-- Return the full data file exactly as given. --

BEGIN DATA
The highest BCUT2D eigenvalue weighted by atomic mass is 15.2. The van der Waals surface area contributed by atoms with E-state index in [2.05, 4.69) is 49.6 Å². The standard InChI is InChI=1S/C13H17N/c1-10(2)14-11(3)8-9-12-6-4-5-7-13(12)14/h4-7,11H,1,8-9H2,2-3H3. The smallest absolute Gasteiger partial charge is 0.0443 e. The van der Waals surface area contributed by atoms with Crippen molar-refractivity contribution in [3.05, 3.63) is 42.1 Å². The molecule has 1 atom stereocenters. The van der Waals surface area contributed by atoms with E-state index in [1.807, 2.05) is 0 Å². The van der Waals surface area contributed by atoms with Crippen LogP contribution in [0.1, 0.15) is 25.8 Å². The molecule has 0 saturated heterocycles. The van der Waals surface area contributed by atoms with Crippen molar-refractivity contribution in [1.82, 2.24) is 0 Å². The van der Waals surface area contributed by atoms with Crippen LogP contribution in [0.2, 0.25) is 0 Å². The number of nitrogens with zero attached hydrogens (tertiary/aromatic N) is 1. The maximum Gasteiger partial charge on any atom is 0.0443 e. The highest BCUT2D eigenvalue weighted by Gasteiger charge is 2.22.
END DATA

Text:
The highest BCUT2D eigenvalue weighted by atomic mass is 15.2. The van der Waals surface area contributed by atoms with E-state index in [2.05, 4.69) is 49.6 Å². The standard InChI is InChI=1S/C13H17N/c1-10(2)14-11(3)8-9-12-6-4-5-7-13(12)14/h4-7,11H,1,8-9H2,2-3H3. The smallest absolute Gasteiger partial charge is 0.0443 e. The van der Waals surface area contributed by atoms with Crippen molar-refractivity contribution in [3.05, 3.63) is 42.1 Å². The molecule has 1 atom stereocenters. The van der Waals surface area contributed by atoms with E-state index in [1.807, 2.05) is 0 Å². The van der Waals surface area contributed by atoms with Crippen LogP contribution in [0.1, 0.15) is 25.8 Å². The molecule has 0 saturated heterocycles. The van der Waals surface area contributed by atoms with Crippen molar-refractivity contribution in [1.82, 2.24) is 0 Å². The van der Waals surface area contributed by atoms with Crippen LogP contribution in [0.2, 0.25) is 0 Å². The number of nitrogens with zero attached hydrogens (tertiary/aromatic N) is 1. The maximum Gasteiger partial charge on any atom is 0.0443 e. The highest BCUT2D eigenvalue weighted by Gasteiger charge is 2.22.